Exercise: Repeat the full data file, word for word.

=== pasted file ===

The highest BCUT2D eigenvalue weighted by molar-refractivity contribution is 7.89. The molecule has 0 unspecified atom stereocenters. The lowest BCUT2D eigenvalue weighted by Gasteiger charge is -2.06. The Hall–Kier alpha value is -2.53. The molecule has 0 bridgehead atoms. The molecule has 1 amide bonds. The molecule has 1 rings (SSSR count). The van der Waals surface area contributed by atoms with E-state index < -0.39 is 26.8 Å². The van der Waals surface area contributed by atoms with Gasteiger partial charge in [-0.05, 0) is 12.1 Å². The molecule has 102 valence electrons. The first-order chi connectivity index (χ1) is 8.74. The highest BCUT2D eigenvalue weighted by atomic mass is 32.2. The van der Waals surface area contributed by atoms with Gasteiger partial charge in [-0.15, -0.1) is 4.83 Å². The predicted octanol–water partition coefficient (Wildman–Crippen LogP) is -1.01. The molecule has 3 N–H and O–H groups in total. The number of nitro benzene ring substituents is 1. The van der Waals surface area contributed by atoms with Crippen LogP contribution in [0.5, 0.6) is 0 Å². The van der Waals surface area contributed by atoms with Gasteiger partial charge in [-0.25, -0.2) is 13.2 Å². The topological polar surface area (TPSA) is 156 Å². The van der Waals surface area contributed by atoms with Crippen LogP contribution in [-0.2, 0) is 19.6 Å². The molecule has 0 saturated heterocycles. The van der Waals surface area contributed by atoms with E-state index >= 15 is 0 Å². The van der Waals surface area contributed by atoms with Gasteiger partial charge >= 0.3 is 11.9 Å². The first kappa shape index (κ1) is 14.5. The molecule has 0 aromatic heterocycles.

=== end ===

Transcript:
The highest BCUT2D eigenvalue weighted by molar-refractivity contribution is 7.89. The molecule has 0 unspecified atom stereocenters. The lowest BCUT2D eigenvalue weighted by Gasteiger charge is -2.06. The Hall–Kier alpha value is -2.53. The molecule has 0 bridgehead atoms. The molecule has 1 amide bonds. The molecule has 1 rings (SSSR count). The van der Waals surface area contributed by atoms with E-state index < -0.39 is 26.8 Å². The van der Waals surface area contributed by atoms with Gasteiger partial charge in [-0.05, 0) is 12.1 Å². The molecule has 102 valence electrons. The first-order chi connectivity index (χ1) is 8.74. The highest BCUT2D eigenvalue weighted by atomic mass is 32.2. The van der Waals surface area contributed by atoms with Gasteiger partial charge in [-0.15, -0.1) is 4.83 Å². The predicted octanol–water partition coefficient (Wildman–Crippen LogP) is -1.01. The molecule has 3 N–H and O–H groups in total. The number of nitro benzene ring substituents is 1. The van der Waals surface area contributed by atoms with Crippen LogP contribution in [0.5, 0.6) is 0 Å². The van der Waals surface area contributed by atoms with Gasteiger partial charge in [-0.25, -0.2) is 13.2 Å². The topological polar surface area (TPSA) is 156 Å². The van der Waals surface area contributed by atoms with Crippen LogP contribution in [-0.2, 0) is 19.6 Å². The molecule has 0 saturated heterocycles. The van der Waals surface area contributed by atoms with E-state index >= 15 is 0 Å². The van der Waals surface area contributed by atoms with Gasteiger partial charge >= 0.3 is 11.9 Å². The first kappa shape index (κ1) is 14.5. The molecule has 0 aromatic heterocycles.